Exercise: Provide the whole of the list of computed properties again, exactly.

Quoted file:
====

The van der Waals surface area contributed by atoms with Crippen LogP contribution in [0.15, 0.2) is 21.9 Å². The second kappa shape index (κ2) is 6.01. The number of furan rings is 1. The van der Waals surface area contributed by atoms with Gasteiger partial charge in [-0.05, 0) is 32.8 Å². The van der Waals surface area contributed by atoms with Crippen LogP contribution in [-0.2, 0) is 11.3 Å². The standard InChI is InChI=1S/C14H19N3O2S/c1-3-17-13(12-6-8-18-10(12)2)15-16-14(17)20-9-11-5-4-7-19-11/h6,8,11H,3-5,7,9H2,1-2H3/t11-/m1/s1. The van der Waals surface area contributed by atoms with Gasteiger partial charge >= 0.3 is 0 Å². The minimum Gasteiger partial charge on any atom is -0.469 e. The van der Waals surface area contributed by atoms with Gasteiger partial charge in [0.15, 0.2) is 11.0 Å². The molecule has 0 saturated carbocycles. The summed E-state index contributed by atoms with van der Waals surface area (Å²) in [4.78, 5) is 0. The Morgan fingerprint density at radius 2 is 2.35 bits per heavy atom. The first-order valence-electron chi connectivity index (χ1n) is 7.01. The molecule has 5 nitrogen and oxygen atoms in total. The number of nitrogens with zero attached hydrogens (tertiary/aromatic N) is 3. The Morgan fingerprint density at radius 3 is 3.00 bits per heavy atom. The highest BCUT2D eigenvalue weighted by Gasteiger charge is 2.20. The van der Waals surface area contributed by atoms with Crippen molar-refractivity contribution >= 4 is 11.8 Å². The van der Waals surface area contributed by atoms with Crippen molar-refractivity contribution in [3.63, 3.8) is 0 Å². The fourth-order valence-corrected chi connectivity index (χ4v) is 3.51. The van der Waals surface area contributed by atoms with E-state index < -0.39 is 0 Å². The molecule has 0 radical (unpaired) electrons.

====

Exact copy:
The van der Waals surface area contributed by atoms with Crippen LogP contribution in [0.15, 0.2) is 21.9 Å². The second kappa shape index (κ2) is 6.01. The number of furan rings is 1. The van der Waals surface area contributed by atoms with Gasteiger partial charge in [-0.05, 0) is 32.8 Å². The van der Waals surface area contributed by atoms with Crippen LogP contribution in [-0.2, 0) is 11.3 Å². The standard InChI is InChI=1S/C14H19N3O2S/c1-3-17-13(12-6-8-18-10(12)2)15-16-14(17)20-9-11-5-4-7-19-11/h6,8,11H,3-5,7,9H2,1-2H3/t11-/m1/s1. The van der Waals surface area contributed by atoms with Gasteiger partial charge >= 0.3 is 0 Å². The minimum Gasteiger partial charge on any atom is -0.469 e. The van der Waals surface area contributed by atoms with Gasteiger partial charge in [0.15, 0.2) is 11.0 Å². The molecule has 0 saturated carbocycles. The summed E-state index contributed by atoms with van der Waals surface area (Å²) in [4.78, 5) is 0. The Morgan fingerprint density at radius 2 is 2.35 bits per heavy atom. The first-order valence-electron chi connectivity index (χ1n) is 7.01. The molecule has 5 nitrogen and oxygen atoms in total. The number of nitrogens with zero attached hydrogens (tertiary/aromatic N) is 3. The Morgan fingerprint density at radius 3 is 3.00 bits per heavy atom. The highest BCUT2D eigenvalue weighted by Gasteiger charge is 2.20. The van der Waals surface area contributed by atoms with Crippen molar-refractivity contribution >= 4 is 11.8 Å². The van der Waals surface area contributed by atoms with Crippen molar-refractivity contribution in [3.63, 3.8) is 0 Å². The fourth-order valence-corrected chi connectivity index (χ4v) is 3.51. The van der Waals surface area contributed by atoms with E-state index < -0.39 is 0 Å². The molecule has 0 radical (unpaired) electrons.